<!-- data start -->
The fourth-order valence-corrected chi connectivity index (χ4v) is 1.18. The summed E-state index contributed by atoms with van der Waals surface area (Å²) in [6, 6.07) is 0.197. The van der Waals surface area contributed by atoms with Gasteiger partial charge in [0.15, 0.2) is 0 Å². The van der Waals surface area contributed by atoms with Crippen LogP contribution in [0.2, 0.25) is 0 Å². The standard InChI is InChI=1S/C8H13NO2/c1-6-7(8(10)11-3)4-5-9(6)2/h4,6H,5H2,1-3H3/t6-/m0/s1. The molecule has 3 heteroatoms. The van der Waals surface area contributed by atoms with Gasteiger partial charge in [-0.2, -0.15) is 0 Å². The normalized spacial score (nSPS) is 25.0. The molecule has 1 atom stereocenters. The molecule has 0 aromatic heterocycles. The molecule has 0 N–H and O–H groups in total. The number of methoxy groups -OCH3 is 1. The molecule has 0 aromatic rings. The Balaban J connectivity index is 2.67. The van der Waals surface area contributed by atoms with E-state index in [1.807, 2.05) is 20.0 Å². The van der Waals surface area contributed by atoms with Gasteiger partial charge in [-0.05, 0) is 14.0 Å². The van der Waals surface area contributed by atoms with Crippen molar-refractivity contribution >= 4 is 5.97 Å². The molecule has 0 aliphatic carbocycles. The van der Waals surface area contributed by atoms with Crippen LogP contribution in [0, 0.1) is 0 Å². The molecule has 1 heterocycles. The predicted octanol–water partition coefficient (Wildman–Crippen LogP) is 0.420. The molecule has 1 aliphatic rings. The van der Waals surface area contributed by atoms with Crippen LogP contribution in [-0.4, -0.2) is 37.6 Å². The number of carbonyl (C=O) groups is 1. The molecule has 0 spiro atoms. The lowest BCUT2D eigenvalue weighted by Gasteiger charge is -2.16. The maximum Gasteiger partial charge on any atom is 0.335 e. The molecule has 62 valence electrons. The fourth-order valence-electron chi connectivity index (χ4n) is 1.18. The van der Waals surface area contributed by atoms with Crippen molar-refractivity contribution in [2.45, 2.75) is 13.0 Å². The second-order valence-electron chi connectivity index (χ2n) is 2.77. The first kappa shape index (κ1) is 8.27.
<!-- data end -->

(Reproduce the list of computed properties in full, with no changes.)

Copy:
The fourth-order valence-corrected chi connectivity index (χ4v) is 1.18. The summed E-state index contributed by atoms with van der Waals surface area (Å²) in [6, 6.07) is 0.197. The van der Waals surface area contributed by atoms with Gasteiger partial charge in [0.15, 0.2) is 0 Å². The van der Waals surface area contributed by atoms with Crippen LogP contribution in [0.2, 0.25) is 0 Å². The standard InChI is InChI=1S/C8H13NO2/c1-6-7(8(10)11-3)4-5-9(6)2/h4,6H,5H2,1-3H3/t6-/m0/s1. The molecule has 3 heteroatoms. The van der Waals surface area contributed by atoms with Gasteiger partial charge in [-0.2, -0.15) is 0 Å². The normalized spacial score (nSPS) is 25.0. The molecule has 1 atom stereocenters. The molecule has 0 aromatic heterocycles. The molecule has 0 N–H and O–H groups in total. The number of methoxy groups -OCH3 is 1. The molecule has 0 aromatic rings. The Balaban J connectivity index is 2.67. The van der Waals surface area contributed by atoms with E-state index in [1.807, 2.05) is 20.0 Å². The van der Waals surface area contributed by atoms with Gasteiger partial charge in [-0.05, 0) is 14.0 Å². The van der Waals surface area contributed by atoms with Crippen molar-refractivity contribution >= 4 is 5.97 Å². The molecule has 0 aliphatic carbocycles. The van der Waals surface area contributed by atoms with Crippen LogP contribution in [0, 0.1) is 0 Å². The molecule has 1 heterocycles. The predicted octanol–water partition coefficient (Wildman–Crippen LogP) is 0.420. The molecule has 1 aliphatic rings. The van der Waals surface area contributed by atoms with Crippen LogP contribution in [-0.4, -0.2) is 37.6 Å². The number of carbonyl (C=O) groups is 1. The molecule has 0 spiro atoms. The lowest BCUT2D eigenvalue weighted by Gasteiger charge is -2.16. The maximum Gasteiger partial charge on any atom is 0.335 e. The molecule has 62 valence electrons. The fourth-order valence-electron chi connectivity index (χ4n) is 1.18. The van der Waals surface area contributed by atoms with Crippen molar-refractivity contribution in [2.45, 2.75) is 13.0 Å². The second-order valence-electron chi connectivity index (χ2n) is 2.77. The first kappa shape index (κ1) is 8.27.